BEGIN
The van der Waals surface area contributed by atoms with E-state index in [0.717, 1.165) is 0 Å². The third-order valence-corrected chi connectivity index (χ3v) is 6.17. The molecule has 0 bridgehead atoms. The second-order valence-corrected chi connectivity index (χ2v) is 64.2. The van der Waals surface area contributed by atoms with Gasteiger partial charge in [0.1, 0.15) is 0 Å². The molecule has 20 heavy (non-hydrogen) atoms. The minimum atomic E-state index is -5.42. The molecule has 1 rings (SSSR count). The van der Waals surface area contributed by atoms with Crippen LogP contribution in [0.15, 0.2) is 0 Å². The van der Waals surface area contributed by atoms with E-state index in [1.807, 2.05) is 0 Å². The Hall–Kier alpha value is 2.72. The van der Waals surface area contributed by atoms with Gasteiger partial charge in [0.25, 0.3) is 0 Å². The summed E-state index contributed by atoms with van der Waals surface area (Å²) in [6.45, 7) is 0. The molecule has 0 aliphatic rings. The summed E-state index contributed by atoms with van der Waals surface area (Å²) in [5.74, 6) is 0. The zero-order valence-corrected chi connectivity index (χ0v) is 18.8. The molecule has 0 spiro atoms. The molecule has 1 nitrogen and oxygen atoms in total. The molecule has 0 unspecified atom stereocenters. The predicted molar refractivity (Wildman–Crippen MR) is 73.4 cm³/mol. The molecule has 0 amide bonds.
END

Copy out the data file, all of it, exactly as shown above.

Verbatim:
The van der Waals surface area contributed by atoms with E-state index in [0.717, 1.165) is 0 Å². The third-order valence-corrected chi connectivity index (χ3v) is 6.17. The molecule has 0 bridgehead atoms. The second-order valence-corrected chi connectivity index (χ2v) is 64.2. The van der Waals surface area contributed by atoms with Gasteiger partial charge in [0.1, 0.15) is 0 Å². The molecule has 20 heavy (non-hydrogen) atoms. The minimum atomic E-state index is -5.42. The molecule has 1 rings (SSSR count). The van der Waals surface area contributed by atoms with Crippen LogP contribution in [0.15, 0.2) is 0 Å². The van der Waals surface area contributed by atoms with E-state index in [1.807, 2.05) is 0 Å². The Hall–Kier alpha value is 2.72. The van der Waals surface area contributed by atoms with Gasteiger partial charge in [0.25, 0.3) is 0 Å². The summed E-state index contributed by atoms with van der Waals surface area (Å²) in [6.45, 7) is 0. The molecule has 0 aliphatic rings. The summed E-state index contributed by atoms with van der Waals surface area (Å²) in [5.74, 6) is 0. The zero-order valence-corrected chi connectivity index (χ0v) is 18.8. The molecule has 0 spiro atoms. The molecule has 1 nitrogen and oxygen atoms in total. The molecule has 0 unspecified atom stereocenters. The predicted molar refractivity (Wildman–Crippen MR) is 73.4 cm³/mol. The molecule has 0 amide bonds.